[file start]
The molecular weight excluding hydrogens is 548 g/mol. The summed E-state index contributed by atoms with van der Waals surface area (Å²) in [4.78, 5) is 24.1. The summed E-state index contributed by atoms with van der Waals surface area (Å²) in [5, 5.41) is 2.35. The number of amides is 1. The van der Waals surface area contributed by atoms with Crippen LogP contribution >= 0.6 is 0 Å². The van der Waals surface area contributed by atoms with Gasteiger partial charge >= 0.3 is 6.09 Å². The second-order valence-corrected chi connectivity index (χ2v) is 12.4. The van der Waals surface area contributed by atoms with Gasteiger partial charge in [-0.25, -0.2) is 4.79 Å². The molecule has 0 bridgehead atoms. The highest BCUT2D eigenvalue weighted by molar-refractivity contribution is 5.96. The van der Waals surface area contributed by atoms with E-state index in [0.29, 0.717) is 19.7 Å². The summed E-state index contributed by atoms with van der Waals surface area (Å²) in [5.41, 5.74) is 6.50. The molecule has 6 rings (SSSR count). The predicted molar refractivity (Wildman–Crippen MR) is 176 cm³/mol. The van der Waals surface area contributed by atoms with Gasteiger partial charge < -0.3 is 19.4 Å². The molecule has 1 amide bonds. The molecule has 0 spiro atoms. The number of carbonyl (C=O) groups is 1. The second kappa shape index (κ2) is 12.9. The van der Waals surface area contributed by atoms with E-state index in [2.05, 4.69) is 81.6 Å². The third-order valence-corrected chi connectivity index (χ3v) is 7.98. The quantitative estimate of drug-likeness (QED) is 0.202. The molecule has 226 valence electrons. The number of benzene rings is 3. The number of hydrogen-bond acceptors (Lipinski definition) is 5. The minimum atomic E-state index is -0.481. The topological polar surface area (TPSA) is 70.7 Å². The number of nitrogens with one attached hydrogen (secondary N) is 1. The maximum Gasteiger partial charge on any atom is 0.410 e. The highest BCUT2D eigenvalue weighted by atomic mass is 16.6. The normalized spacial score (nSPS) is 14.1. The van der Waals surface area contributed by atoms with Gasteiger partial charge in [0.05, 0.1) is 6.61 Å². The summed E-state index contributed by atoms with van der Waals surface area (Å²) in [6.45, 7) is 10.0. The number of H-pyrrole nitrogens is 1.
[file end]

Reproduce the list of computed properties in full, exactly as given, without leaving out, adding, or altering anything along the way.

The molecular weight excluding hydrogens is 548 g/mol. The summed E-state index contributed by atoms with van der Waals surface area (Å²) in [4.78, 5) is 24.1. The summed E-state index contributed by atoms with van der Waals surface area (Å²) in [5, 5.41) is 2.35. The number of amides is 1. The van der Waals surface area contributed by atoms with Crippen LogP contribution >= 0.6 is 0 Å². The van der Waals surface area contributed by atoms with Gasteiger partial charge >= 0.3 is 6.09 Å². The second-order valence-corrected chi connectivity index (χ2v) is 12.4. The van der Waals surface area contributed by atoms with Gasteiger partial charge in [-0.25, -0.2) is 4.79 Å². The molecule has 0 bridgehead atoms. The highest BCUT2D eigenvalue weighted by molar-refractivity contribution is 5.96. The van der Waals surface area contributed by atoms with E-state index in [0.29, 0.717) is 19.7 Å². The summed E-state index contributed by atoms with van der Waals surface area (Å²) in [5.41, 5.74) is 6.50. The molecule has 6 rings (SSSR count). The predicted molar refractivity (Wildman–Crippen MR) is 176 cm³/mol. The van der Waals surface area contributed by atoms with Gasteiger partial charge < -0.3 is 19.4 Å². The molecule has 1 amide bonds. The molecule has 0 spiro atoms. The number of carbonyl (C=O) groups is 1. The second kappa shape index (κ2) is 12.9. The van der Waals surface area contributed by atoms with E-state index in [2.05, 4.69) is 81.6 Å². The third-order valence-corrected chi connectivity index (χ3v) is 7.98. The quantitative estimate of drug-likeness (QED) is 0.202. The molecule has 226 valence electrons. The number of benzene rings is 3. The number of hydrogen-bond acceptors (Lipinski definition) is 5. The minimum atomic E-state index is -0.481. The topological polar surface area (TPSA) is 70.7 Å². The number of nitrogens with one attached hydrogen (secondary N) is 1. The maximum Gasteiger partial charge on any atom is 0.410 e. The highest BCUT2D eigenvalue weighted by atomic mass is 16.6. The normalized spacial score (nSPS) is 14.1. The van der Waals surface area contributed by atoms with Gasteiger partial charge in [0.05, 0.1) is 6.61 Å². The summed E-state index contributed by atoms with van der Waals surface area (Å²) in [6.45, 7) is 10.0. The number of H-pyrrole nitrogens is 1.